There’s A New Justice Headed to Town

With the recent nomination of Brett Kavanaugh to the Supreme Court, the left has predictably lost its mind.  Justice Anthony Kennedy’s retirement announcement struck an ugly chord with the self-appointed defenders of civil liberties—at least those that enshrine the rights of infanticide, sodomy, and religious censorship.  It didn’t matter who Trump was willing to nominate, since after Gorsuch’s nomination, it was clear that Trump wasn’t the left wing New York liberal that his neocon detractors had predicted.  The left was going to protest anyone. Continue reading “There’s A New Justice Headed to Town”

How to Hijack Conservatism 101

At one time, the term “neocon” referred to a specific group of presumably-reformed Trotskyites who had migrated away from the anti-Stalinist left.  They had found dissatisfaction with the way the conflict in Vietnam was being handled in the 1960s, and using the Cold War as an impetus, sought to limit the expansion of the Soviet regime through extremely active foreign involvement.  This involvement could have taken the form of minor espionage operations, but don’t be fooled: the neocons of the time were no strangers to advocating for the intervention of foreign affairs with the full might of the United States military. Continue reading “How to Hijack Conservatism 101”

The Cosmological Proof: A Quick Rundown

While writing the review for Ed Feser’s Five Proofs of the Existence of God, I decided to cut out a large segment I had written concerning the Kalam cosmological argument and its relationship with Aristotle’s First Cause argument.  Feser doesn’t spend much time on the Kalam argument save to mention it briefly in the last chapter of his book, and even then, he spends no time focusing on it.  Since most of what I’ll be discussing here only uses Feser’s book as a jumping-off point, I decided to split it off and make it a post of its own. Continue reading “The Cosmological Proof: A Quick Rundown”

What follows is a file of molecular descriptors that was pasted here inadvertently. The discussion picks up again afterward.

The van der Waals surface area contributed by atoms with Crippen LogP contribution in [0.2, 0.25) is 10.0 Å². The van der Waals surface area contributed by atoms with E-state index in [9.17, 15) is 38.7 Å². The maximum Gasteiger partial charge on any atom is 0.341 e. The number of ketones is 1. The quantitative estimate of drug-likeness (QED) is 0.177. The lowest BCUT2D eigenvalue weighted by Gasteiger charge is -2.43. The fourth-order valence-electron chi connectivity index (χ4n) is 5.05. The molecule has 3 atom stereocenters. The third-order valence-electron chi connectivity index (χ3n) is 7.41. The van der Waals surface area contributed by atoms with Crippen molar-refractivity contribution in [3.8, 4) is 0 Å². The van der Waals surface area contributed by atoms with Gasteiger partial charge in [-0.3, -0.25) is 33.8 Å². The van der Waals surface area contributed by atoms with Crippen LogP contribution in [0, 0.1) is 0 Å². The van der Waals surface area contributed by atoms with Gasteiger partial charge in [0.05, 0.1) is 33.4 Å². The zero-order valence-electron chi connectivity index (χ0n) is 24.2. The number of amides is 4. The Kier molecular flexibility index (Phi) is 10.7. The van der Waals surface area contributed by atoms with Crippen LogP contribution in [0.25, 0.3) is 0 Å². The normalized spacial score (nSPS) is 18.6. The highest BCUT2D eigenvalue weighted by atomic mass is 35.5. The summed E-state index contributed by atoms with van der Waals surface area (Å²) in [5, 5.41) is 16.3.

Don’t Stare. Don’t Blink.

Imagine having a company policy about how long you’re allowed to look at someone.  Just think about that.  Maybe you have a few guys here or there that like to stare when that coworker of yours comes in wearing a skirt that’s a size too small for her.  Or maybe you have those socially awkward men with have intense gazes who never break eye-contact when they’re speaking.  Or maybe you have employees that actually look at people when they start talking.  Well, I hope you enjoyed it while it lasted!  Welcome to #metoo! Continue reading “Don’t Stare. Don’t Blink.”

The Incongruence of Jordan Peterson

Over the past few weeks, information on the acclaimed Jordan Peterson has come to light, and most of that information is pretty damning stuff.  He’s no darling of the right wing, his philosophical approach is more like that of a cult leader, and he seems to be in bed with some extremely questionable globalist characters and has been for some time.  As of this post, the jury is out as to the extent of his controlled opposition—whether he’s legitimately backed by the same globalists who, say, backed Hillary Clinton’s campaign, or if he’s just an unwitting professor whose strings are easily pulled into barking up all the wrong trees.  But the substance of what he’s saying in his books isn’t up for debate.  He put it all out there for the world to see and, hopefully, laugh at. Continue reading “The Incongruence of Jordan Peterson”

Left or Right – The Utopian Nightmare

In contemporary political discourse, the terms left and right are thrown around so often that they’ve nearly degraded to the point of being insubstantial memes.  “Right-Wing Extremists” has been a term swung like a baseball bat by the media and by academics since the New Left rose to prominence in the sixties, and it was an amusing enough rhetorical cudgel given the fact that almost none of the terrorist acts committed by Americans during those chaotic decades were even remotely ‘right-wing’ no matter how you defined it.  “The Left,” on the other hand, has become a lovable boogieman used by alt-media commentators since the internet became a usable media platform, but it’s devolved to resembling a word that simply means whatever I don’t like. Continue reading “Left or Right – The Utopian Nightmare”

REVIEW: Why Liberalism Failed – Patrick J. Deneen (Yale University Press, 2018)

It doesn’t take a genius to note the decrepit state of modernity (take, for example, this blog).  About as cliché, although slightly more respected, is the growing state of contemporary academia to take aim at liberalism—and not merely the liberalism of the clueless BernieBro bumper stickers and effete Starbucks-intoxicated opinions on veganism, but the legitimate roots of liberalism as characterized by Locke, Mill, Rousseau, and the rest.  The so-called classical liberalism of the nineteenth century, the brand contemporary ‘conservatives’ claim to embrace so well, is undergoing a well-deserved attack by what remains of the academic right. Continue reading “REVIEW: Why Liberalism Failed – Patrick J. Deneen (Yale University Press, 2018)”

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